Other factors affecting the performance of reverse osmosis and nanofiltration membranes


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The influence of temperature

The conductivity of the produced water in the membrane system is very sensitive to changes in the inlet temperature. As the water temperature increases, the viscosity of the water molecules passing through the membrane decreases and the diffusion ability increases, resulting in a linear increase in water flux. Increasing the water temperature will lead to a decrease in desalination rate or an increase in salt permeability, mainly because the diffusion rate of salt through the membrane will accelerate due to the increase in temperature.




Impact of pH

The pH value has a certain impact on the conductivity of product water, as most reverse osmosis membranes themselves contain some active groups. The pH value can affect the electric field on the membrane surface and thus affect the migration of ions. In addition, the pH value has a direct impact on the form of impurities in the influent. For example, for dissociatable organic compounds, their retention rate decreases with the decrease of pH value. CO2 is greatly affected by pH value. When the pH value is low, it exists in the form of gaseous CO2 and is easy to penetrate the reverse osmosis membrane. When the pH is low, it is difficult to remove CO2 dissolved in water, so the desalination rate is also low; As the pH increases, gaseous CO2 is converted into HC03- and C032- ions, and the desalination rate gradually increases. When the pH is between 7.5 and 8.5, the desalination rate is the highest.


The effect of salt concentration

Due to the presence of a boundary layer on the membrane surface with a higher concentration than the main solution, concentration polarization exists within the solution. Concentration polarization increases the osmotic pressure of the membrane surface solution, which is a function of the concentration and type of salt or organic matter contained in the water. As the salt concentration increases, the osmotic pressure also increases, which leads to a decrease in water flux and an increase in salt migration through the membrane. Therefore, the driving pressure of the inflow that needs to reverse the direction of natural infiltration flow mainly depends on the salt content in the inflow. If the pressure remains constant, the higher the salt content, the lower the flux. The increase in osmotic pressure offsets the driving force of the inflow, resulting in a decrease in water flux and an increase in salt flux through the membrane. If the concentration of dissolved solute in the boundary layer exceeds its solubility, precipitation or scaling will occur on the membrane surface.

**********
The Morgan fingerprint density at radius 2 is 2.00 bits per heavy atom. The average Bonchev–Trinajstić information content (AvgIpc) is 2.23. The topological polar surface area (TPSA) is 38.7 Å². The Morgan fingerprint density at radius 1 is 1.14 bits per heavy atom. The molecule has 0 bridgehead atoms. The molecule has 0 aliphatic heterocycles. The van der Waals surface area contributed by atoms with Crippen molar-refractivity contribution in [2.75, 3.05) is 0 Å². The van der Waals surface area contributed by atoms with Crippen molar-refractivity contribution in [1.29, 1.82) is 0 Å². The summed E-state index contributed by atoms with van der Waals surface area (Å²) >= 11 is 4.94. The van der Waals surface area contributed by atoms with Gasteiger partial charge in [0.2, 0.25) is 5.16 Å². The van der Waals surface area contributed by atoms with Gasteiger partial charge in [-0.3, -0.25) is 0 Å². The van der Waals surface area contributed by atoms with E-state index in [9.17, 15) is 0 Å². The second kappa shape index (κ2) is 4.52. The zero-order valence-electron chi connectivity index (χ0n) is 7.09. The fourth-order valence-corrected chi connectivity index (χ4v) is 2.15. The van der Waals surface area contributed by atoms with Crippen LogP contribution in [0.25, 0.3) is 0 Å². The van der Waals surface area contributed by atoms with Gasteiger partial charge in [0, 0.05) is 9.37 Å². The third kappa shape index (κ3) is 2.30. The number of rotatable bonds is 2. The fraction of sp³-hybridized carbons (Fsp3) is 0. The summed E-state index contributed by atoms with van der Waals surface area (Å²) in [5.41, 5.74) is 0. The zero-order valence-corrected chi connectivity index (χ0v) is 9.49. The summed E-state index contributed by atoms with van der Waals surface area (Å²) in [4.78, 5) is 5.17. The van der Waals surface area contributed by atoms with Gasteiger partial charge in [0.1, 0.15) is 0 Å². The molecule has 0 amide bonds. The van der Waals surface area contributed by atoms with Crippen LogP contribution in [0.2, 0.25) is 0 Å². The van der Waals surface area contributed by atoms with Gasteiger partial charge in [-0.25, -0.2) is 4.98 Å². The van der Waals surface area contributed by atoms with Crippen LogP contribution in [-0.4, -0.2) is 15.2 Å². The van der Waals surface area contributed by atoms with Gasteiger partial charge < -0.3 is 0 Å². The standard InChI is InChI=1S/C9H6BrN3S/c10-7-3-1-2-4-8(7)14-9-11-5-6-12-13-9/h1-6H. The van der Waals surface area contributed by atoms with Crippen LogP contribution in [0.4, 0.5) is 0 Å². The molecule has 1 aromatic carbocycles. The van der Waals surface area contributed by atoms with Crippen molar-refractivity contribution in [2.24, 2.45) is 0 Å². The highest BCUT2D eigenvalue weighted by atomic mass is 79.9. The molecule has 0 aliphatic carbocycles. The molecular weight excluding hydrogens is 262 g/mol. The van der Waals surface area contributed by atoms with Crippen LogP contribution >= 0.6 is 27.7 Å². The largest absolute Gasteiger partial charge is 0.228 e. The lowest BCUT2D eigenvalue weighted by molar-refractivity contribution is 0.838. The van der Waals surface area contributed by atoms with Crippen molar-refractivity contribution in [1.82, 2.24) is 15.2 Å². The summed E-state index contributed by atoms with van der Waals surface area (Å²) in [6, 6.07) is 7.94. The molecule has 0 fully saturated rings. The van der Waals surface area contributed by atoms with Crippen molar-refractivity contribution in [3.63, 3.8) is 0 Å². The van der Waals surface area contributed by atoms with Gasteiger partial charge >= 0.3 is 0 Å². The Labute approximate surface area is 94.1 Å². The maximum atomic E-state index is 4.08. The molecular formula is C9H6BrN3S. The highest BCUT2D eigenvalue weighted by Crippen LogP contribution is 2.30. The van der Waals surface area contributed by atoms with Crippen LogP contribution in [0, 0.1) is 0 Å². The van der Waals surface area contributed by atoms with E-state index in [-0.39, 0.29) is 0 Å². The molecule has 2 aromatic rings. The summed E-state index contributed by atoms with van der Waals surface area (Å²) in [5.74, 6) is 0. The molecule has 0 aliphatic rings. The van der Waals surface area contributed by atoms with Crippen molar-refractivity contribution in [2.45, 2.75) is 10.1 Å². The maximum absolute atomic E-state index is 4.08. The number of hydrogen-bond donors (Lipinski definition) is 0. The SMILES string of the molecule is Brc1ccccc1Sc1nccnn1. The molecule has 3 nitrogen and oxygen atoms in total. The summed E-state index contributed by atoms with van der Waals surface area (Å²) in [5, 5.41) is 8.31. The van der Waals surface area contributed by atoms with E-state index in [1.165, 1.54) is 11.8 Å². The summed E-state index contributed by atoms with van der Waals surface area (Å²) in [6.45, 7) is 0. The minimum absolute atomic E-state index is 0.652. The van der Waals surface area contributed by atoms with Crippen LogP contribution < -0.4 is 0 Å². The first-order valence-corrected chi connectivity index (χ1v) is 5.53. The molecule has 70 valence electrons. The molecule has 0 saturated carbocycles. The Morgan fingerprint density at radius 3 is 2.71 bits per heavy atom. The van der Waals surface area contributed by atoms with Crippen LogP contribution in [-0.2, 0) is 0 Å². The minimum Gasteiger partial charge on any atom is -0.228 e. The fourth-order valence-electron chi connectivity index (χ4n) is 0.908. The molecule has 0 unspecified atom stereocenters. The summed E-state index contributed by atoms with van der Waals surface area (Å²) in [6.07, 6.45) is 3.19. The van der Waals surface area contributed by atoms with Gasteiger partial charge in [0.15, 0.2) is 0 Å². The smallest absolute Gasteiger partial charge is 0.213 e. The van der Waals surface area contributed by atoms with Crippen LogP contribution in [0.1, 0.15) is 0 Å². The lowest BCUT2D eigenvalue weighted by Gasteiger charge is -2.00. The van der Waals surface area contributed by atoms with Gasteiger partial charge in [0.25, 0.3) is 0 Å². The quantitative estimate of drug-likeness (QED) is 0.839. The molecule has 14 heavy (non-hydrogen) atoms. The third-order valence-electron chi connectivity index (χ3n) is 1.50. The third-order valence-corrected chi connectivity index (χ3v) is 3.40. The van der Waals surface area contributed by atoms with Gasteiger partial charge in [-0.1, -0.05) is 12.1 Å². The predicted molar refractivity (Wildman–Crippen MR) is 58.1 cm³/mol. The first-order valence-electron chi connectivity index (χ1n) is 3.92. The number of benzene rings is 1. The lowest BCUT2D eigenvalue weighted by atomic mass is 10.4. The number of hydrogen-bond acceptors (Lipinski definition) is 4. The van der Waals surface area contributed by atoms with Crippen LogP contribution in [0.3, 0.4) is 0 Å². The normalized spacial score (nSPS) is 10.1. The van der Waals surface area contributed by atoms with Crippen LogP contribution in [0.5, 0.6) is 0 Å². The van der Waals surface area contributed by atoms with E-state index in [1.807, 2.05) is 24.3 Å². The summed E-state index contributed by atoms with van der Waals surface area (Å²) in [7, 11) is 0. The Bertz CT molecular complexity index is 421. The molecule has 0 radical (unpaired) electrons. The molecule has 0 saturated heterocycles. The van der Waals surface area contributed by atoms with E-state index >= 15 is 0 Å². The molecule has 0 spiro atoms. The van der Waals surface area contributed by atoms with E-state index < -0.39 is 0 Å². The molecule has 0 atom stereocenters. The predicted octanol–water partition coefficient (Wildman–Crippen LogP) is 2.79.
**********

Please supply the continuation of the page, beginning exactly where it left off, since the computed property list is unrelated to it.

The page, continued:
The impact of recovery rate

By applying pressure to the inlet water, the reverse osmosis process is achieved when the natural osmotic flow direction between the concentrated solution and the dilute solution is reversed. If the recovery rate increases (the inlet pressure remains constant), the residual salt content in the raw water will be higher, and the natural osmotic pressure will continue to increase until it is the same as the applied pressure. This will offset the driving effect of the inlet pressure, slow down or stop the reverse osmosis process, and cause the permeation flux to decrease or even stop.

The discharged concentrated water must have a sufficient flow rate to remove impurities and prevent mechanical blockage or sedimentation on the inlet side of the membrane. For the convenience of system operation, the ratio between produced water and inlet water is usually used as an important operating parameter. This ratio is called the "recovery rate" and is usually expressed as a percentage. For example, the inlet flow rate of the RO device is 100m ³/ Hr, product water flow rate is 75m ³/ Hr, with a recovery rate of 75%. The remaining 25m without passing the membrane ³/ HR, which means that concentrated water will usually be discharged.

The recovery rate is mathematically defined as: recovery rate (%)=production water flow rate x100/inflow flow rate The sum of production water flow rate and concentrated water flow rate is equal to the inflow flow rate, which can also be expressed as: inflow flow rate=production water flow rate+concentrated water flow rate

According to specific applications, the recovery rate of reverse osmosis systems is usually between 70% -80%. If the inlet TDS is high, a lower recovery rate is required; On the contrary, if the TDS of the influent is low, a higher recovery rate can be used, but its limit value should be that there will be no precipitation due to supersaturation of salts and other substances in the membrane system.


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